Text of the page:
By Stephen Juza
January 31st, 2021
Each offseason, struggling franchises replace their head coach in hopes of a fast turnaround. Teams can try to frame the reasons for optimism around new coaching hires from numerous different angles--they helped develop the best offense or defense, they have championship success so they know what it takes, they have prior head coaching experience, or they worked with the best head coaches in the league. However, all teams will measure success the same: wins, playoffs, and championships.
This last season, Kevin Stefanski helped turn around the Cleveland Browns and delivered their first winning season in more than a decade, and their first playoff win since 1994. Stefanski’s inaugural season brings a lot of promise into his second season for the Browns, but how does his successful turnaround stack up historically?
The largest single-season turnaround since the league went to 32 teams in 2002 is the Miami Dolphins’ hiring of Tony Sparano in 2008. Coming off a dreadful season where the team went 1-15, Sparano’s first season saw the team win ten more games, the best improvement of any new coach in NFL history.
Led by quarterback Chad Pennington, the comeback player of the year, and unleashing the Wildcat offense, the Dolphins surprised everyone around the league. Not only did the team win eleven games, they also won the AFC East for the first time since 2000. In fact, 2008 was the only season between 2003 and 2019 that a team other than the Patriots won the division.
Unfortunately for Dolphins’ fans, Sparano wasn’t able to maintain that level of success. In the next three years, Sparano was not able to replicate the magic of 2008. The team failed to post a winning record, and Sparano was fired with three games remaining in the 2011 season.
Sparano and the Dolphins are not alone with the flash-in-the-pan success following their rapid turnaround. Most recently, Doug Marrone led the Jacksonville Jaguars to a seven-win improvement in 2017, taking the team all the way to the AFC championship game. After winning ten games in 2017, the team won twelve games in his remaining three seasons, and he was replaced this offseason by new head coach, Urban Meyer.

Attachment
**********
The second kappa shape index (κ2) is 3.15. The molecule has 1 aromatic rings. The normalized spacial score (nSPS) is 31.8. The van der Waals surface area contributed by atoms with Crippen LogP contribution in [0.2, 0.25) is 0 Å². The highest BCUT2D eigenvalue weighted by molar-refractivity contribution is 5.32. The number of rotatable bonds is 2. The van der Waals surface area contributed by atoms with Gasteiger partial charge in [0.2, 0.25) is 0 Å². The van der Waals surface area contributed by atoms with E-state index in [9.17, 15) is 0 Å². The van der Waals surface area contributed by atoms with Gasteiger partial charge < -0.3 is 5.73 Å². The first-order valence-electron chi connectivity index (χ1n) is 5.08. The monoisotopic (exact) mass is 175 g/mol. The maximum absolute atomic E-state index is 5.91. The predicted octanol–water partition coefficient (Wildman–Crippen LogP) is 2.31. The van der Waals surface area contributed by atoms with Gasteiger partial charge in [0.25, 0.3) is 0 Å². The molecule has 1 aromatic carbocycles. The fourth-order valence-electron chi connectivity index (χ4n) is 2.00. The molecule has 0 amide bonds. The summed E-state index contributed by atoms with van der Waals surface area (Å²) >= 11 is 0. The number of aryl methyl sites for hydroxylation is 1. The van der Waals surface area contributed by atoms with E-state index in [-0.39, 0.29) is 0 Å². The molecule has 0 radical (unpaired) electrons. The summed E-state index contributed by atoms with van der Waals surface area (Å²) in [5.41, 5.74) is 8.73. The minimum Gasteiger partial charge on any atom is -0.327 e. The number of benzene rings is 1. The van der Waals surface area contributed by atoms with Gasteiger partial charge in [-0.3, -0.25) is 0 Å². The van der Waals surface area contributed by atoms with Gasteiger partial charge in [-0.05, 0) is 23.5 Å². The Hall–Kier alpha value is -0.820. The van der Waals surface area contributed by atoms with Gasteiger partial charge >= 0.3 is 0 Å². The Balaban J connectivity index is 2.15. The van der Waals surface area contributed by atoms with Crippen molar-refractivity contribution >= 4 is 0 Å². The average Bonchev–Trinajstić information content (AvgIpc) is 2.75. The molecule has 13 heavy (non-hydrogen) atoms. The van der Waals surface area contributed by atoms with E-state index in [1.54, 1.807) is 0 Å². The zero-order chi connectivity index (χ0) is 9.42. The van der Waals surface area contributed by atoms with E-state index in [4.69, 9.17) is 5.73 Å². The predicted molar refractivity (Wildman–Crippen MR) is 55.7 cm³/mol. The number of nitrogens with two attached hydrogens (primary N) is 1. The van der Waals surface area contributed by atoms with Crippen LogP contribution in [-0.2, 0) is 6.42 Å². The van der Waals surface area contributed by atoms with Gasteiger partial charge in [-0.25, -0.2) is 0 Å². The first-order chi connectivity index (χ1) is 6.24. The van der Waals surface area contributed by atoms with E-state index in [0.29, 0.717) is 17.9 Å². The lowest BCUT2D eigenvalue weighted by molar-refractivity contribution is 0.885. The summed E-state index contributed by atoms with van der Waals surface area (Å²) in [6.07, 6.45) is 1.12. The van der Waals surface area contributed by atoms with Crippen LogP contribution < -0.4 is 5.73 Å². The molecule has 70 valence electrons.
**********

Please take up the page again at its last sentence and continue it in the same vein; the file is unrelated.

One coach that was best able to sustain their quick success was Andy Reid and the Kansas City Chiefs. After he was fired by the Philadelphia Eagles, Reid was hired in 2013 to replace Romeo Crennel. In his first season, the Chiefs won nine more games than the prior season and secured a wild card spot in the playoffs. The Chiefs only continued to improve from that season.
In the eight seasons under Reid, the Chiefs have won five straight AFC West titles, hosted three consecutive conference championship games (first AFC team in history to accomplish this), and won a single Super Bowl. Reid hopes to make that a second Super Bowl next week against the Tampa Bay Buccaneers.
However, all signs point to a bright future in Cleveland. Of the 123 head coaching hires since the league grew to 32 teams in 2002, the average team improved about two wins over the prior season with their new head coach. Only seven of those new coaches won a playoff game after improving at least five wins in the regular season.
If Stefanski can maintain his first season’s success, he will have the Browns well positioned in the AFC North for years to come.
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